Consider that there are generally two ways a dog food can pass muster as far as its nutrient composition. One, it can simply be formulated to meet the nutritional levels established by the AAFCO Dog Food Nutrient Profiles, or two, it can actually have gone through (not inexpensive) animal feeding trials using AAFCO procedures to make sure the vitamins, minerals, and other essential nutrients in the product truly are digested and absorbed by dogs. Such trials also help to identify whether there are interactions between nutrients that could hinder nutrient utilization. The Statement of Nutritional Adequacy will tell you which route the product took to get to the marketplace. The better choice, clearly, is one that went through feeding trials; it has an added measure of assurance that the food will support your dog’s health. (A third possibility you might see is “for intermittent or supplemental use.” While some veterinary diets have this statement because they are specifically designed to have lower levels of certain nutrients to help treat disease — for example, kidney disease — you should never feed an over-the-counter diet with this statement as a significant proportion of your dog’s diet.)
Interestingly, almost every single “senior” dog food we found was not put through the extra work and expense of a feeding trial by its manufacturer. It was just formulated to meet AAFCO standards — perfectly legitimate, perfectly legal, but not the very best proof of adequacy. Also, not every food was made by a reputable, well known manufacturer. That’s just as important as feeding trials. A reputable manufacturer will have the scientific knowledge to design a food that meets all your dog’s nutrient needs in optimal proportions and will also have rigorous quality control standards
Sometimes “Senior” Diets Can Harm
Unfortunately, feeding your dog a so-called senior diet — and perhaps paying a premium for it — may have consequences more significant than your being misguided. It can cost your pet her optimal health.
We knew of one dog, a lovely mixed breed, whose owners switched her from her usual food to a “senior” diet after she was diagnosed with heart disease at the age of nine. They loved her and wanted to do right by her. But the food made it even harder for her to cope with her condition. It was higher in sodium than the food she had been eating, and that translated into her needing even more drugs to control her disease.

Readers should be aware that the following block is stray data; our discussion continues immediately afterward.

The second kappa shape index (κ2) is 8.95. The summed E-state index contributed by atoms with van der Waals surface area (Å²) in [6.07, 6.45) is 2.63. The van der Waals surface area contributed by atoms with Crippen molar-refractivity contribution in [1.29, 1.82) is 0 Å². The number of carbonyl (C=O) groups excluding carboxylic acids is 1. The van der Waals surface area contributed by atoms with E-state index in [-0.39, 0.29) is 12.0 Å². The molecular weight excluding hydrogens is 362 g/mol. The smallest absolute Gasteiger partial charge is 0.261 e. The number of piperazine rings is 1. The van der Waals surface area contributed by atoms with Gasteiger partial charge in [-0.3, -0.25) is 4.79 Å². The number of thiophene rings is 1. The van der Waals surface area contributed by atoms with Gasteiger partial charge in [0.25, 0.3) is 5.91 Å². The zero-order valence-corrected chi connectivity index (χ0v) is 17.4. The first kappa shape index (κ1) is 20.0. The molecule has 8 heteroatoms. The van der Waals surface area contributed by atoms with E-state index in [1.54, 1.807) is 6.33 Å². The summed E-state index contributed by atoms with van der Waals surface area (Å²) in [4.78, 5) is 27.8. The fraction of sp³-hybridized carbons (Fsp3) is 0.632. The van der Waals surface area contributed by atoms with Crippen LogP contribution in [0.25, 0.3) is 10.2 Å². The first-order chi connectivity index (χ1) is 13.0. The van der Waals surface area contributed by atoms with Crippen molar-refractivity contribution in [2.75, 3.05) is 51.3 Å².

We also have seen a beautiful, dignified golden retriever who, at age 14, had kidney disease and was made even sicker when his owners put him on a “senior” diet that they thought would be gentler on his organs. They had the best of intentions, but it turned out the new diet was higher in protein and phosphorus than the one he had been on previously, and that only taxed his kidneys even more.
Calories can be an issue, too. “I’ve commonly had people come in and say, ‘My dog has gained weight and I don’t understand why,” comments Lisa Freeman, DVM, PhD, DACVM, director of our nutrition clinic. “It turns out their pet turned eight or nine, so they switched her to a senior diet, often in the belief that it has fewer calories than other dog foods, since dogs slow down as they age. Then I analyze the two diets and find the dog has gone from 400 calories a cup to 450. No wonder she has gained weight.”
Dr. Freeman has seen the flip side, too. The dog is brought in with unexplained weight loss, and her owners are worried because she’s older, thinking there must be an underlying medical problem. They spend a small fortune in lab tests to find out what’s wrong, only to learn, finally, that the cause of the problem is the dog’s having been switched to a senior diet — unintentionally going from eating 400 calories per cup to 350.
The bottom line: forget the gimmicky wording in large, fanciful type. For your adult dog, no matter what her age, choose a food that the Statement of Nutritional Adequacy states is for “maintenance” or “all life stages”; try to find one that has been through actual feeding trials and is made by a well-known, reputable manufacturer; and then rest assured that you are feeding your aging pal the best diet research can stand behind.